Prairie Magic in a Bottle

Originally published in Canola Digest – November 1, 2018 


Six Manitoba canola growers are bottling and marketing cold-pressed canola oils with flavour characteristics unique to their own farms. Described as ‘Prairie magic in a bottle’, the oils are a locally-grown alternative to imported extra-virgin olive oils.

Bruce Dalgarno, who farms at Newdale, admits the past year and a half since the growers joined forces to form CanFarm Foods Ltd. has been anything but easy, but he and the other farmers are extremely proud of the work they have done.

“When you tell people the canola from your farm is in that bottle, you can see their surprise,” says Keenan Wiebe, another partner. “They don’t get to meet the farmer behind the product that often.”

Cold-pressed canola oil comes from mechanically pressing and grinding the seed at a slow speed with temperatures not exceeding 60°C. While the process means less oil is extracted, the end product is extremely unique.

The terroir — a combination of geography, geology and climate — gives each region’s oil distinct differences in colour, flavour and even nutritional profile. Described as earthy, grassy and nutty, these distinct vintages are perfect for adding flavour to bread dips, salad dressings and marinades or drizzling over a variety of foods as a finishing oil.

As a premium, specialty product, a 250ml bottle retails at $10 — about 20 times the price of conventional canola oil. CanFarm Foods produces three cold-pressed oils — Northern Lights, Heartland and Big Prairie Sky — from the Interlake, Pembina Valley and Parkland regions of Manitoba.

As developing new markets is one of MCGA’s goals, the organization launched a research project in 2014. The Manitoba Agri-Health Research Network (MAHRN) studied virgin, cold-pressed canola oil, meal and co-products from processing. Growing Forward II provided $396,000 funding and MCGA contributed $10,000. The concept of this value-added oil began with Ellen Pruden, education and promotions manager with the Manitoba Canola Growers Association (MCGA). She noticed slight taste differences in conventional canola oil, was aware of terroir in other foods and beverages and knew there was a growing consumer interest in cold-pressed oils.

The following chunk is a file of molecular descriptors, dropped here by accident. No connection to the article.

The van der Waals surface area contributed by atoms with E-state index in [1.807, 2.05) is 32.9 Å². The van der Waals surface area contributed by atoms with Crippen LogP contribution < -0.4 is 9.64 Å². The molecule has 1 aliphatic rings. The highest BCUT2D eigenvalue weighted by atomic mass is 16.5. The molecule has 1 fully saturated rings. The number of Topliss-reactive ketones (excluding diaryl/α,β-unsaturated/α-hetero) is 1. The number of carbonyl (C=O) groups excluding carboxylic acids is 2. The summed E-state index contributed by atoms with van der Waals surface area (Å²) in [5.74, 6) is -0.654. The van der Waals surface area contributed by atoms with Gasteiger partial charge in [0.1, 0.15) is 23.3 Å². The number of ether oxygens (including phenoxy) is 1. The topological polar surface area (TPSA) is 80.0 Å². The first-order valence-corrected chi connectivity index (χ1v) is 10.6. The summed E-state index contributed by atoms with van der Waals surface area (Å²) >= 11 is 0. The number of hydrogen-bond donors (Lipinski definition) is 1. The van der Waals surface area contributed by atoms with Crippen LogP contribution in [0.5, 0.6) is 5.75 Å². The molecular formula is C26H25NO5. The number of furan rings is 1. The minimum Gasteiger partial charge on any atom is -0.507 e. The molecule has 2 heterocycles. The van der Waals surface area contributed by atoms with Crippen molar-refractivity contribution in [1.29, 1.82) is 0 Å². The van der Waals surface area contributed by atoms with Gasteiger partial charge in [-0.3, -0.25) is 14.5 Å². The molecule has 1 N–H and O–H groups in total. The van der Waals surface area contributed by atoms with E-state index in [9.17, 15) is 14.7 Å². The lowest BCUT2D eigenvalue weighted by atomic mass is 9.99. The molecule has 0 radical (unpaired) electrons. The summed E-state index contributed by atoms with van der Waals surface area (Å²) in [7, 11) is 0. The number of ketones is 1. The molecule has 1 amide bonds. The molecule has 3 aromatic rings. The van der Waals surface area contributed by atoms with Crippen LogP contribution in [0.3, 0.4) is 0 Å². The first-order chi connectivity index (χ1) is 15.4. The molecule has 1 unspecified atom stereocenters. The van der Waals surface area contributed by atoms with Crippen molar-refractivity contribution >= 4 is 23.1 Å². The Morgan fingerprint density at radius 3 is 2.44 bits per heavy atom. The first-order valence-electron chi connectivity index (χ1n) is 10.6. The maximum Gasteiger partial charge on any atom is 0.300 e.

The research confirmed terroir did exist in canola. The Food Development Centre in Portage la Prairie provided guidance in getting the product ready for retail and food service testing. Consumers, chefs and culinary professionals approved. The stage was set to fill a niche market.

MCGA put out a call for members interested in the commercialization of these new oils. Seventeen farmers initially expressed interest, but in the end it was Brian Chorney and son-in-law Kyle Norquay from Selkirk, Bruce Dalgarno from Newdale, David Reykdal and daughter Rebecca from Winnipeg Beach and Keenan Wiebe from Starbuck who incorporated CanFarm Foods in July 2017. Each stakeholder contributed $10,000 to get the company off the ground.

Dalgarno acknowledges getting the oil from farm gate to market has been slow and frustrating. The paperwork and legalities were easy. The challenges included sourcing reasonably priced packaging to improve margins, obtaining accurate nutritional analysis, development of new labels, marketing, shipping costs, working with facilities to crush and bottle the oil, and maintaining consistency in the amount of oil per bushel crushed.

Yet despite obstacles and set-backs, the partners are anxious to move ahead. Economic benefits will depend on how the company fares. But those involved speak more passionately about the opportunity to connect directly with consumers and share their farm story.

“I believe our long-term sustainability goals and the way we work our land means a lot to people who are concerned about where their food comes from,” Chorney says.

“I think as a farmer we need to be more involved,” Dalgarno adds. “The consumer is looking for info on how their food is produced. It is all about education, and it goes both ways. We can also try to understand what the consumer wants and is looking for.”

Sales to date have been mostly consumer-driven through retail outlets in Winnipeg and rural Manitoba. A few chefs are using the product, including Kyle Lew of Chew restaurant in Winnipeg.

“We’ve used it for a ton of different dishes in the past few years,” Lew says. “In a similar fashion to wine, the different types really reflect the terroir that they are grown in. I don’t really have a favourite (flavour). The oil itself is my favourite.”

Erin MacGregor, self-proclaimed food fanatic, registered dietitian and home economist from Toronto, is also a fan. “I’ve used them exclusively for drizzling over salads and cooked veggies for fresh grassy flavour.”

Online sales have seen the product shipped to Toronto, Vancouver and even New York.